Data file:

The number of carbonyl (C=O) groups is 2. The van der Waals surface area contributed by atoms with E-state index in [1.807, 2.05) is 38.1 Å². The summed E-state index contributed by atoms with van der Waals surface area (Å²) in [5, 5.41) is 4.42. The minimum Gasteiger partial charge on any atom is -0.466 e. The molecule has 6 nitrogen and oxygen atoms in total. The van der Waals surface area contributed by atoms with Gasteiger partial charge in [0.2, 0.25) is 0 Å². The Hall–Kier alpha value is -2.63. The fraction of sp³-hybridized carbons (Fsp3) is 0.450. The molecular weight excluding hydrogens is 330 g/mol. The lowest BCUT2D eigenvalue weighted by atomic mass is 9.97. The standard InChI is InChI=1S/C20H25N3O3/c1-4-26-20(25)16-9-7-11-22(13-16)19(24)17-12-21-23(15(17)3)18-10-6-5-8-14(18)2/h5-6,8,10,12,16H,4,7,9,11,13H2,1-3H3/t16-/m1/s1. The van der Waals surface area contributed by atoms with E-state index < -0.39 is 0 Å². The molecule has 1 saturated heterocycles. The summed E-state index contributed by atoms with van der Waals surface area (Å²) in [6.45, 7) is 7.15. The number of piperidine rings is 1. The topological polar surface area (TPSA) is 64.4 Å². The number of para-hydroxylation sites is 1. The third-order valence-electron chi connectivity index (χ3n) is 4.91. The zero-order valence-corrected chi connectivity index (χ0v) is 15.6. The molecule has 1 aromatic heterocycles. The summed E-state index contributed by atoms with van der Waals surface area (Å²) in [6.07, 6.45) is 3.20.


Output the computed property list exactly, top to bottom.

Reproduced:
The number of carbonyl (C=O) groups is 2. The van der Waals surface area contributed by atoms with E-state index in [1.807, 2.05) is 38.1 Å². The summed E-state index contributed by atoms with van der Waals surface area (Å²) in [5, 5.41) is 4.42. The minimum Gasteiger partial charge on any atom is -0.466 e. The molecule has 6 nitrogen and oxygen atoms in total. The van der Waals surface area contributed by atoms with Gasteiger partial charge in [0.2, 0.25) is 0 Å². The Hall–Kier alpha value is -2.63. The fraction of sp³-hybridized carbons (Fsp3) is 0.450. The molecular weight excluding hydrogens is 330 g/mol. The lowest BCUT2D eigenvalue weighted by atomic mass is 9.97. The standard InChI is InChI=1S/C20H25N3O3/c1-4-26-20(25)16-9-7-11-22(13-16)19(24)17-12-21-23(15(17)3)18-10-6-5-8-14(18)2/h5-6,8,10,12,16H,4,7,9,11,13H2,1-3H3/t16-/m1/s1. The van der Waals surface area contributed by atoms with E-state index < -0.39 is 0 Å². The molecule has 1 saturated heterocycles. The summed E-state index contributed by atoms with van der Waals surface area (Å²) in [6.45, 7) is 7.15. The number of piperidine rings is 1. The topological polar surface area (TPSA) is 64.4 Å². The number of para-hydroxylation sites is 1. The third-order valence-electron chi connectivity index (χ3n) is 4.91. The zero-order valence-corrected chi connectivity index (χ0v) is 15.6. The molecule has 1 aromatic heterocycles. The summed E-state index contributed by atoms with van der Waals surface area (Å²) in [6.07, 6.45) is 3.20.